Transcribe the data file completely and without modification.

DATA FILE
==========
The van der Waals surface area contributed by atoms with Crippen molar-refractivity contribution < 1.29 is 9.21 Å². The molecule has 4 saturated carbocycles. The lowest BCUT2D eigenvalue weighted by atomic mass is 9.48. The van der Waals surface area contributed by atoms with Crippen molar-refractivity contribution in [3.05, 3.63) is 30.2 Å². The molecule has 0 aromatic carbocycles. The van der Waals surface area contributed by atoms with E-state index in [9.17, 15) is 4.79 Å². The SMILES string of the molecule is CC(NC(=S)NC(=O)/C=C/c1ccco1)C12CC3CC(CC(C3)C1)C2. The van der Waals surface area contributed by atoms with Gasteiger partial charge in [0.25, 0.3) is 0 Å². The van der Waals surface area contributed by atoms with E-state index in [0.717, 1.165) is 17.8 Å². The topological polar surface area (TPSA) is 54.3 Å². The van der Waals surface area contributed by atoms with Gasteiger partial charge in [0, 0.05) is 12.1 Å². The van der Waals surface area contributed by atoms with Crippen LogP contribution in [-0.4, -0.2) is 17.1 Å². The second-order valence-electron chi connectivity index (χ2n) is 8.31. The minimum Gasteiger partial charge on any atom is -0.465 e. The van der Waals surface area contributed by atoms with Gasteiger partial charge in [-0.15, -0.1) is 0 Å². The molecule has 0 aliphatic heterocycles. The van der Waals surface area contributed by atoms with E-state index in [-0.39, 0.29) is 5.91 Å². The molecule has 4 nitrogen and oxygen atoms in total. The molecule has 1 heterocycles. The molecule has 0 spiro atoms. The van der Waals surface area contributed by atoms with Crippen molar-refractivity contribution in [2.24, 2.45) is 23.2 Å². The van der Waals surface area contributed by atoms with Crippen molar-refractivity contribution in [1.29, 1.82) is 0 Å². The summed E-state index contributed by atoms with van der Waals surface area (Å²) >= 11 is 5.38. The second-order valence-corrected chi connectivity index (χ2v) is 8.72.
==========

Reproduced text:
The van der Waals surface area contributed by atoms with Crippen molar-refractivity contribution < 1.29 is 9.21 Å². The molecule has 4 saturated carbocycles. The lowest BCUT2D eigenvalue weighted by atomic mass is 9.48. The van der Waals surface area contributed by atoms with Crippen molar-refractivity contribution in [3.05, 3.63) is 30.2 Å². The molecule has 0 aromatic carbocycles. The van der Waals surface area contributed by atoms with E-state index in [9.17, 15) is 4.79 Å². The SMILES string of the molecule is CC(NC(=S)NC(=O)/C=C/c1ccco1)C12CC3CC(CC(C3)C1)C2. The van der Waals surface area contributed by atoms with Gasteiger partial charge in [0.25, 0.3) is 0 Å². The van der Waals surface area contributed by atoms with E-state index in [0.717, 1.165) is 17.8 Å². The topological polar surface area (TPSA) is 54.3 Å². The van der Waals surface area contributed by atoms with Gasteiger partial charge in [0, 0.05) is 12.1 Å². The van der Waals surface area contributed by atoms with Crippen LogP contribution in [-0.4, -0.2) is 17.1 Å². The second-order valence-electron chi connectivity index (χ2n) is 8.31. The minimum Gasteiger partial charge on any atom is -0.465 e. The van der Waals surface area contributed by atoms with Gasteiger partial charge in [-0.15, -0.1) is 0 Å². The molecule has 0 aliphatic heterocycles. The van der Waals surface area contributed by atoms with E-state index in [-0.39, 0.29) is 5.91 Å². The molecule has 4 nitrogen and oxygen atoms in total. The molecule has 1 heterocycles. The molecule has 0 spiro atoms. The van der Waals surface area contributed by atoms with Crippen molar-refractivity contribution in [2.24, 2.45) is 23.2 Å². The van der Waals surface area contributed by atoms with Crippen molar-refractivity contribution in [1.29, 1.82) is 0 Å². The summed E-state index contributed by atoms with van der Waals surface area (Å²) >= 11 is 5.38. The second-order valence-corrected chi connectivity index (χ2v) is 8.72.